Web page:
Granada Hills is populated by 51,000 people (Sperling's Best Places, 2012). The borders include Devonshire Ave on the south, LA City limits/county line on the north. The east border includes the 405 and interstate 5 freeways. Opposite to that is the Aliso Canyon border on the west. Neighboring cities include North Hills, Northridge, Mission Hills, and Porter Ranch.
Housing and zoning:
I mainly observed single family track homes, one story, and mostly in good condition. Most homes had wood foundation with pitched roofs. Stucco, brick, and wood are the main finishes used on the outside of the houses noted. There seems to be ownership pride within majority of the community. Houses are an average of 10 feet apart. Median age of homes is between 45-50 years old. Most homes are up to date with central air and heating. Very few apartment buildings were spotted.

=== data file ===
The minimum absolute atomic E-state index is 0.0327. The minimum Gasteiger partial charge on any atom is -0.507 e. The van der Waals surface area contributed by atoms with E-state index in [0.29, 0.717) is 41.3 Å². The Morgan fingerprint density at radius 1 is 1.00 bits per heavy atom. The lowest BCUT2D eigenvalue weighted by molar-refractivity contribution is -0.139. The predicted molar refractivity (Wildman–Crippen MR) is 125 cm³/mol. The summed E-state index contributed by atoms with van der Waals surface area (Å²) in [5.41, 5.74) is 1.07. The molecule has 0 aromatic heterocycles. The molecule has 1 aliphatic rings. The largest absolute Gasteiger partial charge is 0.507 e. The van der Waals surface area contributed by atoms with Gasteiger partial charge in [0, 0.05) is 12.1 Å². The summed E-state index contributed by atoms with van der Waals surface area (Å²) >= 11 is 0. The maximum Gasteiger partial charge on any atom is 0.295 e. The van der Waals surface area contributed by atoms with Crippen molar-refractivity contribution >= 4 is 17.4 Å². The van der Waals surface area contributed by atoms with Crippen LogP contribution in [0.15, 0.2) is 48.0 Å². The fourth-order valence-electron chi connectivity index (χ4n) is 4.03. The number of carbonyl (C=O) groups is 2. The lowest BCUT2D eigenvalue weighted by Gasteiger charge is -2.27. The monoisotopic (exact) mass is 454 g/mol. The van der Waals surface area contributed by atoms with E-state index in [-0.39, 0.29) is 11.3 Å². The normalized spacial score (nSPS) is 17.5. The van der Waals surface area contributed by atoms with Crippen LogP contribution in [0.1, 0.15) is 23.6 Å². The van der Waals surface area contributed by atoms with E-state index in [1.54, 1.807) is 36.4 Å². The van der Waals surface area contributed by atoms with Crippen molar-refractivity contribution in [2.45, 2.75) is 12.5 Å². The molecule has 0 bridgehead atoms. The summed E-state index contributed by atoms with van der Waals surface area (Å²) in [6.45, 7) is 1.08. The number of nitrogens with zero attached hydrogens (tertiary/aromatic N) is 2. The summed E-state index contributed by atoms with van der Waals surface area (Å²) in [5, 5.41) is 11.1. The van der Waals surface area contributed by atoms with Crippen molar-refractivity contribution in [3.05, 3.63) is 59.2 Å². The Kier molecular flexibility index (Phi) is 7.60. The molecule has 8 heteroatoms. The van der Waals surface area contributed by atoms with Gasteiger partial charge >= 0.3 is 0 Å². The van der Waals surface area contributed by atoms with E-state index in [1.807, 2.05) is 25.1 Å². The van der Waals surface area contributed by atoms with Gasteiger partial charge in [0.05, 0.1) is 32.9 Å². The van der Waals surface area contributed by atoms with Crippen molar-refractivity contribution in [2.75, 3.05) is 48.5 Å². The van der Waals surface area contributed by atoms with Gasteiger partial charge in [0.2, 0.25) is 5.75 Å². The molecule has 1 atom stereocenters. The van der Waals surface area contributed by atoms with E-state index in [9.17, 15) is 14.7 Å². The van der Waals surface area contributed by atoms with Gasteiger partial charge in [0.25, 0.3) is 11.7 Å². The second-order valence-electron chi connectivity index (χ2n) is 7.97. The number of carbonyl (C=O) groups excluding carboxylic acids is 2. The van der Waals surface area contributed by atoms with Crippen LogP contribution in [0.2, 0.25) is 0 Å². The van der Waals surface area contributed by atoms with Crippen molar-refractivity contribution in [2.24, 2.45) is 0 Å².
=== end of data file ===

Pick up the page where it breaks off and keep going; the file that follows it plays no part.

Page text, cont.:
Open spaces exist mostly on the northern side of Granada Hills past the Knollwood golf course. This golf course area seemed to be safe and attractive. Most of the land looks safe. There are open areas dedicated to large number of electrical poles and wires that supply the city. This area was gated off, but it seemed to be an eye sore to the community and the surrounding houses. There is a water reserve near the 5 freeway called the Upper Van Norman Lake, which takes up a large area on a hill. This area looks attractive, but not used by the public.
O’Melveny Park seemed to be a great park for hiking and has incredible views of the San Fernando Valley. With great weather on Saturday and Sunday, adults and children of all ages were observed using the grounds. Another hiking trail was observed called Mission point. On weekends you will mainly see adults of all ages, mostly fit and athletic. Petit Park has an auditorium and playground for kids. On Friday afternoon I mainly encountered women and young non-school aged...